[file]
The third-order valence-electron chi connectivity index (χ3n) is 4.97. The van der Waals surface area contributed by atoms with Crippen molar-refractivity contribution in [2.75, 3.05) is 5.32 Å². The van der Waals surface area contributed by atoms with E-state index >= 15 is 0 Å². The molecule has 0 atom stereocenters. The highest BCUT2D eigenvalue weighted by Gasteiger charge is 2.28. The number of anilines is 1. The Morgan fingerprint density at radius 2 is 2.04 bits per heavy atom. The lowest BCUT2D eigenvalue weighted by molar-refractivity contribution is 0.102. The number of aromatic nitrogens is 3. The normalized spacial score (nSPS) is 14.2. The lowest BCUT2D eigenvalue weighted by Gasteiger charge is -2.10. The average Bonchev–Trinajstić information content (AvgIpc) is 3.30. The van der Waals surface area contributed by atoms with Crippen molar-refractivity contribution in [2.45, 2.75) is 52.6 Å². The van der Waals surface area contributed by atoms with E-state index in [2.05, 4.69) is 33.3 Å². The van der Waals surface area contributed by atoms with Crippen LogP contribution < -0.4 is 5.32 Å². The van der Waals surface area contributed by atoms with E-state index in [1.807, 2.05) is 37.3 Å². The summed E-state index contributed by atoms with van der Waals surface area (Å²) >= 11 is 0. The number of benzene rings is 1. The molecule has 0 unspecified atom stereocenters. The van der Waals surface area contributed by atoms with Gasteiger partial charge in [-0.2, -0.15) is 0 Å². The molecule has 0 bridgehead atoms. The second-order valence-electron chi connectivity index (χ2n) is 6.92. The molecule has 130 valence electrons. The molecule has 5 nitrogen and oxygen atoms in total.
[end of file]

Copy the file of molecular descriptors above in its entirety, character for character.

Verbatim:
The third-order valence-electron chi connectivity index (χ3n) is 4.97. The van der Waals surface area contributed by atoms with Crippen molar-refractivity contribution in [2.75, 3.05) is 5.32 Å². The van der Waals surface area contributed by atoms with E-state index >= 15 is 0 Å². The molecule has 0 atom stereocenters. The highest BCUT2D eigenvalue weighted by Gasteiger charge is 2.28. The number of anilines is 1. The Morgan fingerprint density at radius 2 is 2.04 bits per heavy atom. The lowest BCUT2D eigenvalue weighted by molar-refractivity contribution is 0.102. The number of aromatic nitrogens is 3. The normalized spacial score (nSPS) is 14.2. The lowest BCUT2D eigenvalue weighted by Gasteiger charge is -2.10. The average Bonchev–Trinajstić information content (AvgIpc) is 3.30. The van der Waals surface area contributed by atoms with Crippen molar-refractivity contribution in [2.45, 2.75) is 52.6 Å². The van der Waals surface area contributed by atoms with E-state index in [2.05, 4.69) is 33.3 Å². The van der Waals surface area contributed by atoms with Crippen LogP contribution < -0.4 is 5.32 Å². The van der Waals surface area contributed by atoms with E-state index in [1.807, 2.05) is 37.3 Å². The summed E-state index contributed by atoms with van der Waals surface area (Å²) >= 11 is 0. The number of benzene rings is 1. The molecule has 0 unspecified atom stereocenters. The van der Waals surface area contributed by atoms with Gasteiger partial charge in [-0.2, -0.15) is 0 Å². The molecule has 0 bridgehead atoms. The second-order valence-electron chi connectivity index (χ2n) is 6.92. The molecule has 130 valence electrons. The molecule has 5 nitrogen and oxygen atoms in total.